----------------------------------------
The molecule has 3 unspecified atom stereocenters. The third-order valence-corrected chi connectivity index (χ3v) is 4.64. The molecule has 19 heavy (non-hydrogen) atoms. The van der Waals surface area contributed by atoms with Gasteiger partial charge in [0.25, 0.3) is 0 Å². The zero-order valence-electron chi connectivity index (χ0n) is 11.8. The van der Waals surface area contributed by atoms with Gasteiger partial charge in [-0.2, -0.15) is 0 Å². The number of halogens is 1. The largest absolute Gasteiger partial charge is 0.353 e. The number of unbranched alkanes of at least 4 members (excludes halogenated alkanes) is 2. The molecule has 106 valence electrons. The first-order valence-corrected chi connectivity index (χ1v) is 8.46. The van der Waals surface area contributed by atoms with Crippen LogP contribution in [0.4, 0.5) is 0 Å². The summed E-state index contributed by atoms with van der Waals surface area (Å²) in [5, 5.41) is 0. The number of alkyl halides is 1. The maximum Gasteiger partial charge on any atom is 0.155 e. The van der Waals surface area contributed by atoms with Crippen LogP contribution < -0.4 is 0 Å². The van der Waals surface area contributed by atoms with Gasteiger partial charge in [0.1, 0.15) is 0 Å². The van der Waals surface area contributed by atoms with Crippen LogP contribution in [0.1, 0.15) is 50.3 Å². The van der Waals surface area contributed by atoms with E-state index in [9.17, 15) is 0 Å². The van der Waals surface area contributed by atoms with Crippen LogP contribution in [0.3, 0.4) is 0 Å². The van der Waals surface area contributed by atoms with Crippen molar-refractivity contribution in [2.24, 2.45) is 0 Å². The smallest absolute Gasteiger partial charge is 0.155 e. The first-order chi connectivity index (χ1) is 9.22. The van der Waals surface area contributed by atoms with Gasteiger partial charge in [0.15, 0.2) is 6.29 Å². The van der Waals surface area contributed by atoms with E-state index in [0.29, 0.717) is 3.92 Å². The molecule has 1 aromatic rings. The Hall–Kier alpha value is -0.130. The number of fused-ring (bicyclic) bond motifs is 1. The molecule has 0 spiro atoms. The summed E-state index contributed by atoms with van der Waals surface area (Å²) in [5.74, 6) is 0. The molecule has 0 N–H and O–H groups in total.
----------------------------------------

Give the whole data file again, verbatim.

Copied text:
The molecule has 3 unspecified atom stereocenters. The third-order valence-corrected chi connectivity index (χ3v) is 4.64. The molecule has 19 heavy (non-hydrogen) atoms. The van der Waals surface area contributed by atoms with Gasteiger partial charge in [0.25, 0.3) is 0 Å². The zero-order valence-electron chi connectivity index (χ0n) is 11.8. The van der Waals surface area contributed by atoms with Gasteiger partial charge in [-0.2, -0.15) is 0 Å². The number of halogens is 1. The largest absolute Gasteiger partial charge is 0.353 e. The number of unbranched alkanes of at least 4 members (excludes halogenated alkanes) is 2. The molecule has 106 valence electrons. The first-order valence-corrected chi connectivity index (χ1v) is 8.46. The van der Waals surface area contributed by atoms with Crippen LogP contribution in [0.4, 0.5) is 0 Å². The summed E-state index contributed by atoms with van der Waals surface area (Å²) in [5, 5.41) is 0. The number of alkyl halides is 1. The maximum Gasteiger partial charge on any atom is 0.155 e. The van der Waals surface area contributed by atoms with Crippen LogP contribution < -0.4 is 0 Å². The van der Waals surface area contributed by atoms with Gasteiger partial charge in [0.1, 0.15) is 0 Å². The van der Waals surface area contributed by atoms with Crippen LogP contribution in [0.1, 0.15) is 50.3 Å². The van der Waals surface area contributed by atoms with E-state index in [9.17, 15) is 0 Å². The van der Waals surface area contributed by atoms with Crippen LogP contribution in [0.3, 0.4) is 0 Å². The van der Waals surface area contributed by atoms with Crippen molar-refractivity contribution in [2.24, 2.45) is 0 Å². The smallest absolute Gasteiger partial charge is 0.155 e. The first-order chi connectivity index (χ1) is 9.22. The van der Waals surface area contributed by atoms with Gasteiger partial charge in [0.15, 0.2) is 6.29 Å². The van der Waals surface area contributed by atoms with E-state index in [0.29, 0.717) is 3.92 Å². The molecule has 1 aromatic rings. The Hall–Kier alpha value is -0.130. The number of fused-ring (bicyclic) bond motifs is 1. The molecule has 0 spiro atoms. The summed E-state index contributed by atoms with van der Waals surface area (Å²) in [5.74, 6) is 0. The molecule has 0 N–H and O–H groups in total.